The Baltimore Police Department arrests black people at a much higher rate than non-black people, a stunning report from the Department of Justice reveals.
Black people make up 65 percent of Baltimore, but are arrested for 91% of discretionary offenses like “failure to obey” or “trespassing.”
60 percent of the city’s drivers are black, but they account for 82% of all traffic stops.
410 pedestrians were stopped at least 10 times in the last five and half years. 95% of them were black.
These are just some of the litany of numbers that affirm what has been found throughout the country: black people are disproportionately targeted by law enforcement and have their rights routinely trampled upon.
The call for an investigation in Baltimore began last year, when 25-year old Freddie Gray died in the back of a police van. Since then, the city has been a site of grief and turmoil. The public was infuriated by the apparent murder and feared that the official response would, once again, be tepid — that, as usual, no consequences would befall the offending officers.
That fear proved prescient. All six officers standing trial for the murder of Freddie Gray were acquitted.
But that wasn’t the last of the Freddie Gray story, as the report makes clear.
The international outrage over his death, led by the Black Lives Matter movement, spurred the DOJ investigation — one of around 20 such investigations during Obama’s two terms. Other cities that have been investigated by the DOJ and were found to have abused their authority include: Cleveland, Los Angeles, Seattle, Washington, Cincinnati, Oakland, New York, Portland, and several others.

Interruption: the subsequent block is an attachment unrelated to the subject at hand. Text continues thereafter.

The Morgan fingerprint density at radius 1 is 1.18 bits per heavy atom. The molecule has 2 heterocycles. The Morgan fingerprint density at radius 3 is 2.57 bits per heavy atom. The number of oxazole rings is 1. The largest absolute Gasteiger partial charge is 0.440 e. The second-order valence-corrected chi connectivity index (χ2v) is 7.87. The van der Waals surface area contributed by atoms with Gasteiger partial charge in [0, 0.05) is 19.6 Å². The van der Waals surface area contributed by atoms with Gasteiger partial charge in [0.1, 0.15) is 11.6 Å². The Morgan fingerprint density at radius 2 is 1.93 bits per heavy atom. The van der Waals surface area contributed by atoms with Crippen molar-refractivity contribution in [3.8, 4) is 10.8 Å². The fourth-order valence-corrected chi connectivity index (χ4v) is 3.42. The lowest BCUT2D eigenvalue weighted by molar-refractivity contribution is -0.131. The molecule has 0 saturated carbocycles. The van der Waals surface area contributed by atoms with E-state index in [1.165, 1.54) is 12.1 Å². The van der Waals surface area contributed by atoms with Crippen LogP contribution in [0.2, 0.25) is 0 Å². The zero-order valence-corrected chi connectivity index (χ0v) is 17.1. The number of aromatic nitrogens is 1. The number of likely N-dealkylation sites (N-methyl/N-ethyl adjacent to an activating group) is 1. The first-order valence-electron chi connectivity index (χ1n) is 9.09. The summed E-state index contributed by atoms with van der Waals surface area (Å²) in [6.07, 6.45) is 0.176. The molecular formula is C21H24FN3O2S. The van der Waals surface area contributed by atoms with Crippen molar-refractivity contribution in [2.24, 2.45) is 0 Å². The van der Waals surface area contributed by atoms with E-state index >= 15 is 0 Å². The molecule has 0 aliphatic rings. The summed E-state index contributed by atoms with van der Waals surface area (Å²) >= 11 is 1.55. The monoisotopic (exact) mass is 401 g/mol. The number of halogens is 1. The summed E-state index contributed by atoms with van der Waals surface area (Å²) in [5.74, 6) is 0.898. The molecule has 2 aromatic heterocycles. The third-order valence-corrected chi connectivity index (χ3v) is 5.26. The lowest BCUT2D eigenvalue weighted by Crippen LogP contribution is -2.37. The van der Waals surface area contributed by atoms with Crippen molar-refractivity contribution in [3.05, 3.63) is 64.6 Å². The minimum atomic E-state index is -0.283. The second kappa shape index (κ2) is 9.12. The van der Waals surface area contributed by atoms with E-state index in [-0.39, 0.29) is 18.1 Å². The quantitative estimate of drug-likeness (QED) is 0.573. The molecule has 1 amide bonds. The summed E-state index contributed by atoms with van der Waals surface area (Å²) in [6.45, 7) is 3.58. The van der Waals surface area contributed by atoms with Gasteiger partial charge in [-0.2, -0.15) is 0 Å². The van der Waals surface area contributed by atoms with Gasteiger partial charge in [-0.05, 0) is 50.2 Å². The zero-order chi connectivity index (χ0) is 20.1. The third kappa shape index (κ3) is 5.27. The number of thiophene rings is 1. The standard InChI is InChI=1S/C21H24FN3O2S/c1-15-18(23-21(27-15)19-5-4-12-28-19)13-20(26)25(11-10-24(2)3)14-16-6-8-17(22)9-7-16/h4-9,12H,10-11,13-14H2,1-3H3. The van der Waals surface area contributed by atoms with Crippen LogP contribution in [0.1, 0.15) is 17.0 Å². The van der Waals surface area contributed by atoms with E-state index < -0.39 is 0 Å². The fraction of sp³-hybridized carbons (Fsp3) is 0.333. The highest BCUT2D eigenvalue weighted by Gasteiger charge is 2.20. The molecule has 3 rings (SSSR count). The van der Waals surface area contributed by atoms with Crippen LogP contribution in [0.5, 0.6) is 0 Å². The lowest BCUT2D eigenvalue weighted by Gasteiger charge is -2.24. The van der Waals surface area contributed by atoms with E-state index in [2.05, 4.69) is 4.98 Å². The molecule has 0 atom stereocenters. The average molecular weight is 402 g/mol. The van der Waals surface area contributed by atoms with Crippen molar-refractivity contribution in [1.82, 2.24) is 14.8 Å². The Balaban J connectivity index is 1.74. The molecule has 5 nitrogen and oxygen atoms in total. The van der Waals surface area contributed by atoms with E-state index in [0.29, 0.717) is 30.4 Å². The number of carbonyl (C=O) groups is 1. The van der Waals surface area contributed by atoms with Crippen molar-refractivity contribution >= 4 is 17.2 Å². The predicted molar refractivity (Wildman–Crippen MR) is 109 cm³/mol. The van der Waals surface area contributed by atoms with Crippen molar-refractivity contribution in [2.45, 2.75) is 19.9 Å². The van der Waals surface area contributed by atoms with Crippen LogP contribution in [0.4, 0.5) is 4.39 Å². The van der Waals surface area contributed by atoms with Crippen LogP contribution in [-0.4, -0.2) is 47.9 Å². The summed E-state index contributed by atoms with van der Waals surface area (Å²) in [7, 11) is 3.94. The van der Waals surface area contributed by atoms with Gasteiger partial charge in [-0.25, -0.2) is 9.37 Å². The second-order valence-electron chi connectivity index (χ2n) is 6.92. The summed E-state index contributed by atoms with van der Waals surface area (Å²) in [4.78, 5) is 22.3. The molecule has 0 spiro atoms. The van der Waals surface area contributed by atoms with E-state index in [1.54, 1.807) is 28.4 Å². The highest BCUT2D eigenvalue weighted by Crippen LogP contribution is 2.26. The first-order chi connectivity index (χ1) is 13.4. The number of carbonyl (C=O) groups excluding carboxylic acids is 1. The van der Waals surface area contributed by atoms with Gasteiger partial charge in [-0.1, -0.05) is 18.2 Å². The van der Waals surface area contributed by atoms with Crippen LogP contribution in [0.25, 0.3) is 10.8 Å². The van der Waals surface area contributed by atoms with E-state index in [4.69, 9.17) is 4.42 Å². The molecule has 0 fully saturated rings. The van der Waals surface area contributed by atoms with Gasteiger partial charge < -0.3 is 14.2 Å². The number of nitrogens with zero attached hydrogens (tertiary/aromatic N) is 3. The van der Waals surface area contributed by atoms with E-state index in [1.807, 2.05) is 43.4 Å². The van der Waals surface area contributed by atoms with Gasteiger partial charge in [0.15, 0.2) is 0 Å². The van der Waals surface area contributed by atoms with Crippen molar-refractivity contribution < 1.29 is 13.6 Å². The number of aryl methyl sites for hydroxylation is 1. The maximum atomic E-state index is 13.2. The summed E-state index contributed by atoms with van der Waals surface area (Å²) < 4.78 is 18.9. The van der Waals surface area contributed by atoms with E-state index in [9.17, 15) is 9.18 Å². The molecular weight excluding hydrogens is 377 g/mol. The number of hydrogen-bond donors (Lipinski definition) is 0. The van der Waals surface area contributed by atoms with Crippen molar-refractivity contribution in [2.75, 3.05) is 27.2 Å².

The problem of police misconduct driven by racial bias is rampant in the US and the DOJ has been on a quest to address and fix this.
“I’ve often thought of the reports as a necessary cathartic moment,” said Jonathan Smith, a former DOJ official who oversaw the Ferguson investigation. “Maybe an act of witness, where you give voice to people who wouldn’t otherwise have a voice.”
The Baltimore Police Department (BPD) revolves around a policy of “zero tolerance,” a form of broken windows policing that aims to reduce the big crimes by ruthlessly cracking down on small offenses.
Like other cities that have implemented a version of zero tolerance, this strategy has resulted in widespread abuse of power.
As the DOJ report says, “During the course of its investigation, the department found that the legacy of “zero tolerance” street enforcement, along with deficient policies, training and accountability systems, resulted in conduct that routinely violates the Constitution and federal anti-discrimination law.”
This constant harassment, many argue, entrenches poverty and increases the likelihood of crime by making people desperate and ostracized from society.
For the people of Baltimore, the report is both a relief and a devastating corroboration of what they’ve always known.
The average Baltimore resident spends $598/year to maintain a police force that systematically targets and abuses black people.— Samuel Sinyangwe (@samswey) August 10, 2016
Baltimore PD had a template for trespass arrests: Officers just add name, date.— Brad Heath (@bradheath) August 10, 2016
"BLACK MALE" was already filled in. pic.twitter.com/Rb3AqQ5kFV
For police reform to happen, racial bias has to end.
“People say, ‘driving while black, walking while black’,” Brandon Scott, a member of the city council, told The New York Times. “When you’re talking about zero tolerance, it’s breathing while black.”